(a) EM density map of CPMV eVLP determined by cryo-EM to a global resolution of 2.7 Å. (EMD-3952). The large (L) subunit is displayed in green and the small (S) subunit in blue. Five S subunits interact to form turrets at the five-fold axis. (b) Example electron microscopy (EM) density from the cryo-EM reconstruction. (c) Fourier Shell correlation (FSC) of masked map, unmasked map, corrected map and phase-randomised map. The resolution reported here was according to the 0.143 criterion. Images produced using ChimeraX UCSF (Goddard et al. [27]), Pymol (Schrodinger [28]) and RELION2.0 (Kimanium et al. [29]).

Peptide display on the surface of eVLPs

One of the early applications of CPMV particles produced via infection was epitope display [14,15]. This technology involved inserting sequences into exposed loops on the particle surface, the most commonly used one being the βB–βC loop of the S coat protein, though it has proved possible to display peptides at other sites within both the L and S proteins [16,17]. The chimaeras were shown to be able to elicit the production of antibodies against the inserted sequence in a range of experimental animals and, in the case of a chimaera expressing an epitope from Mink enteritis virus, to be able to confer protective immunity in target animals [18]. Crystallographic analysis of the structure adopted by an epitope from human rhinovirus when presented at different positions on the CPMV surface also enabled correlations to be made between the mode of presentation and the antibody response elicited [19,20].

Despite these successes, chimaeras based on infectious CPMV suffer from several disadvantages. The modified particles could potentially spread in the environment, there were limits to the nature of the sequences that could be expressed on the particle surface before infectivity was lost [21] and there was tendency of the insert to be cleaved at its C-terminus [22]. In particular, there was a tendency of chimaeric particles to form large aggregates within infected cells, and it proved difficult or impossible to propagate and purify chimaeras containing inserts with a high pI [21] unless the overall positive charge on the particle was reduced by the inclusion of acidic amino acids [12]. Clearly, the lack of genomic RNA within eVLPs addresses the issue of infectivity, but it was of considerable interest to determine if the use of eVLPs for display could provide a solution to the other issues as well. Therefore, a series of chimaeras was created in which a range of peptides with variable length and charge were inserted into the βB–βC loop of the S coat protein and the yield of the resultant eVLP-based chimaeras assessed (Table 1). The results showed that the yield of chimaeras varied greatly depending on the nature of the peptide inserted, with certain chimaeras giving yields comparable to unmodified eVLPs (0.2–0.3 g/kg leaf wet weight) and others giving barely detectable numbers of particles (<0.01 g/kg). These findings indicate that the use of eVLPs as opposed to infectious virus does not overcome variability of yields found previously [21]. Analysis of the proteins contained within the modified eVLPs suggested that cleavage at the C-terminus of the insert occurs less extensively than had previously been observed with virus particles, with the majority of eVLP-based particles being isolated with an uncleaved loop. The most likely explanation for this is the difference in host used for propagation of eVLPs (N. benthamiana) and infectious virus (Vigna unguiculata) as cleavage of the C-terminus of the S protein also appears to be more rapid in the latter host.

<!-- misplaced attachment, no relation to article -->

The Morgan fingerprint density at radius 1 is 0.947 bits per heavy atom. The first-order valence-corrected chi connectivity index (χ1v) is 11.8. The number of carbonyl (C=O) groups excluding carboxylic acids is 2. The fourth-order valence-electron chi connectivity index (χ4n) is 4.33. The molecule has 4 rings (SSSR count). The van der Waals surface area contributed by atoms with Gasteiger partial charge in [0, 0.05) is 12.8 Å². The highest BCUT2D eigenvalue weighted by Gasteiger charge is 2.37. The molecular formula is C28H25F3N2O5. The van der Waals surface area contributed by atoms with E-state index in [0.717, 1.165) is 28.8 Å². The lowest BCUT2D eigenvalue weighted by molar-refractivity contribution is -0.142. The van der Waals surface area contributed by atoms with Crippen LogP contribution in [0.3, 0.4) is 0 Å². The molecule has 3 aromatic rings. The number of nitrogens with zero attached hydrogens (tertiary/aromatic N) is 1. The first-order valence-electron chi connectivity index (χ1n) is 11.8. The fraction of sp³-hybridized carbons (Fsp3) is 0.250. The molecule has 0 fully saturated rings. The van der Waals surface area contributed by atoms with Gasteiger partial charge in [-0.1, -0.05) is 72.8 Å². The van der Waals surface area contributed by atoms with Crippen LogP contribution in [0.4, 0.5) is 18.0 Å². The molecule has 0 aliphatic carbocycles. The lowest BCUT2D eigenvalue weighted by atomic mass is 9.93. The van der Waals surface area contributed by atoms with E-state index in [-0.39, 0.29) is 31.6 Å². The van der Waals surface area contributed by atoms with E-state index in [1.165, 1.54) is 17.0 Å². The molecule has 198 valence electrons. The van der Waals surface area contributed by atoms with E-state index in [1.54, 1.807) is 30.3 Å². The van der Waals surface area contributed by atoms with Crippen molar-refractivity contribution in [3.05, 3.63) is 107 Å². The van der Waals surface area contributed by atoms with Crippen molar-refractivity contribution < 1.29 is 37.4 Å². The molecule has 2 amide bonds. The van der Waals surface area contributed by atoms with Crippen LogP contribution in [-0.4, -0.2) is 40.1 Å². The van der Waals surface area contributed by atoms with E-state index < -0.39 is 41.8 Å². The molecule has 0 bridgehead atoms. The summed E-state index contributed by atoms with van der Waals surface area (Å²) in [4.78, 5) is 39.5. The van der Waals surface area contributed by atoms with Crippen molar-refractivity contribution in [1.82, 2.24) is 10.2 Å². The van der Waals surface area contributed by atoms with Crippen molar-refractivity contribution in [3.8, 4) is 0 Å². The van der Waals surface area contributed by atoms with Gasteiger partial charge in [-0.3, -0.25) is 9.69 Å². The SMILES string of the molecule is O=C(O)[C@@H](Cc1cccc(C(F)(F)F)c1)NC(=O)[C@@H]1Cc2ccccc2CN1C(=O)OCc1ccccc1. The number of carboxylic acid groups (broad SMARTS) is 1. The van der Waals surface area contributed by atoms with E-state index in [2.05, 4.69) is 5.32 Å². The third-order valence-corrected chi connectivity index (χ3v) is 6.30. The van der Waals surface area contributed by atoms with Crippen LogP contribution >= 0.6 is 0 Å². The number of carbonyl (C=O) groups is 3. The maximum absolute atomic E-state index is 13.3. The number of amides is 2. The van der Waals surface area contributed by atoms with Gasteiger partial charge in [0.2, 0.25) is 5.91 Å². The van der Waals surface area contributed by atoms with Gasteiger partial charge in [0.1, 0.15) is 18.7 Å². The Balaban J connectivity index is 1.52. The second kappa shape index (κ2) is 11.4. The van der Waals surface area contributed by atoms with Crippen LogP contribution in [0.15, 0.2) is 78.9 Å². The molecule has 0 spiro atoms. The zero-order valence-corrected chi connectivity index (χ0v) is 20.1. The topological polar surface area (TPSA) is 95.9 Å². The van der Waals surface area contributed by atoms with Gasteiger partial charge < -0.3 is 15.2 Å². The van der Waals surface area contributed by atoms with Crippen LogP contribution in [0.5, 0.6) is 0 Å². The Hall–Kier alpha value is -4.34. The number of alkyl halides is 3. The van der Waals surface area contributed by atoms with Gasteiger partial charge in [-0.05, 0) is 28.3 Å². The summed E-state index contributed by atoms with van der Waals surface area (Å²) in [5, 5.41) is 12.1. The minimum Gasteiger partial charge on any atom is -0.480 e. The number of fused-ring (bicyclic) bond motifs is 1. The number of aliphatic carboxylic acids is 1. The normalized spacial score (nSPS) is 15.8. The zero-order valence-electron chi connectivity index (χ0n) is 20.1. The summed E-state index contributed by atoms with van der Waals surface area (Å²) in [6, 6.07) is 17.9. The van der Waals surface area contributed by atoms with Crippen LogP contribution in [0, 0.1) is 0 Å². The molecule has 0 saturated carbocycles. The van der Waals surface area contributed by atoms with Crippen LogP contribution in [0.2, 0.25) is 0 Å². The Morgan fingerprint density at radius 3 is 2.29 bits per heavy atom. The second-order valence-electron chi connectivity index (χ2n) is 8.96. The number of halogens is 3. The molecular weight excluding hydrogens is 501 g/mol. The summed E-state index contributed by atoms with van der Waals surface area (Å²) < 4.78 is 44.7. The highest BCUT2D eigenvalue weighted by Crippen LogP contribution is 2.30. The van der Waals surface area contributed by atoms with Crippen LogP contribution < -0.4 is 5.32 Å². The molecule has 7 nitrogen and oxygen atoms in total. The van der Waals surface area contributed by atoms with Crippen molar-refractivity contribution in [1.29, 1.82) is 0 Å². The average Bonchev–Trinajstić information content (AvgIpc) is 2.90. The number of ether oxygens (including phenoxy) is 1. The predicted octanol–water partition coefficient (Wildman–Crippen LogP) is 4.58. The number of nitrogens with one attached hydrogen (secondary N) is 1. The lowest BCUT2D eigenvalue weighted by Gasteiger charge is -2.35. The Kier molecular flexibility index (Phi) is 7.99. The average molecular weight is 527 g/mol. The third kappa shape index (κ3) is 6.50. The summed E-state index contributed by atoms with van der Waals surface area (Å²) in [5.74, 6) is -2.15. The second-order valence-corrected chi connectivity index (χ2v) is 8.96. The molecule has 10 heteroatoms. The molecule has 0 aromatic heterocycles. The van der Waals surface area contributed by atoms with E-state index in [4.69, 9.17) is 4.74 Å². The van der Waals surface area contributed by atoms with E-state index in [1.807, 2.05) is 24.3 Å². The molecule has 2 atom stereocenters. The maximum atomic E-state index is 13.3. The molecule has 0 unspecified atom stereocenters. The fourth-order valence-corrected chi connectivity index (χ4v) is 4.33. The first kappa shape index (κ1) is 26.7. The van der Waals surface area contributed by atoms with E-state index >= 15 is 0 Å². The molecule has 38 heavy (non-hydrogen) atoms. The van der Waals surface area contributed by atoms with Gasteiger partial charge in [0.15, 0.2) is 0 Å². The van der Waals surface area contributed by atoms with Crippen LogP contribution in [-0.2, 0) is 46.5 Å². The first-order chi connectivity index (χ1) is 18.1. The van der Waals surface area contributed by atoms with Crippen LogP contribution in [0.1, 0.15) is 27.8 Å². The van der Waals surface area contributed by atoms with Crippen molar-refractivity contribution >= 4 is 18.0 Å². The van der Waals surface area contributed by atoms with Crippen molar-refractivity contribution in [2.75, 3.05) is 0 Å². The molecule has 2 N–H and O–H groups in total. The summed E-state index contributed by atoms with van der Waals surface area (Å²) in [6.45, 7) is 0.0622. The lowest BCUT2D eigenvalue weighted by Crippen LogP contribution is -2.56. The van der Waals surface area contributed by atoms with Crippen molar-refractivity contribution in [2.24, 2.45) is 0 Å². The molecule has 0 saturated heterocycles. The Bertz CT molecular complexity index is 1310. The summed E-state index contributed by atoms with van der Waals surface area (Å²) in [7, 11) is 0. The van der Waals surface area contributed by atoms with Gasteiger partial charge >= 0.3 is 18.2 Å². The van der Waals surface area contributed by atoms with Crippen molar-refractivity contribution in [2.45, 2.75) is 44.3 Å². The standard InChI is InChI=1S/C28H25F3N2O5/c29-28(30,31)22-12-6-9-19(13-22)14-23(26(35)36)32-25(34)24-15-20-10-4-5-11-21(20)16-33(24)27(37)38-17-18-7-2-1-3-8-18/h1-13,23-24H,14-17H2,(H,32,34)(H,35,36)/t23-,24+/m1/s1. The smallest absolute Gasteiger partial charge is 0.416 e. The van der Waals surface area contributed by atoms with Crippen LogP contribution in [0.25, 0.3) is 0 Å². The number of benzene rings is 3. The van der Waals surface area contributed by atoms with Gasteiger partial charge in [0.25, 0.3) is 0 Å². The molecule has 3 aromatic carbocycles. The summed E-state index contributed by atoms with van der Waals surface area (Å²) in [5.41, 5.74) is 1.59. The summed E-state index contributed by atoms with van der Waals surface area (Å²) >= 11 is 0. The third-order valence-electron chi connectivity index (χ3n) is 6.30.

Table 1
Properties of eVLP-based chimaeras

Short RGD-containing integrin-targeting peptides and non-RGD tumour-targeting peptides of differing lengths and pI were inserted into the βB–βC loop of S coat protein. Where present, the RGD sequence is shown in bold. The effect of the insert on the yield and assembly or recombinant particles was assessed allowing the chimaeras to be divided into two categories.

High yield/good assemblyPoor yield/assembly problems
TSYNRGDSTFESK (Fibrinogen α-chain) pI 5.73 GSFGRGDSDEWTF λ-receptor on Escherichia coli pI 4.03 
GVGGRGDSGRPIM (Sindbis virus coat protein) pI 9.6 ACMGRGDSGGSWI α-lytic protease pI 5.87 
VNTANST (tumour-targeting mini-peptide) pI 5.49 LTVSPWY (tumour-targeting mini-peptide) pI 5.52 
VPNLRGDLQVLAQ (FMDV) pI 5.81 LFHLFIYI (tumour-targeting peptide) pI 6.3 
RGD pI 5.84 SVVYGRL pI 8.46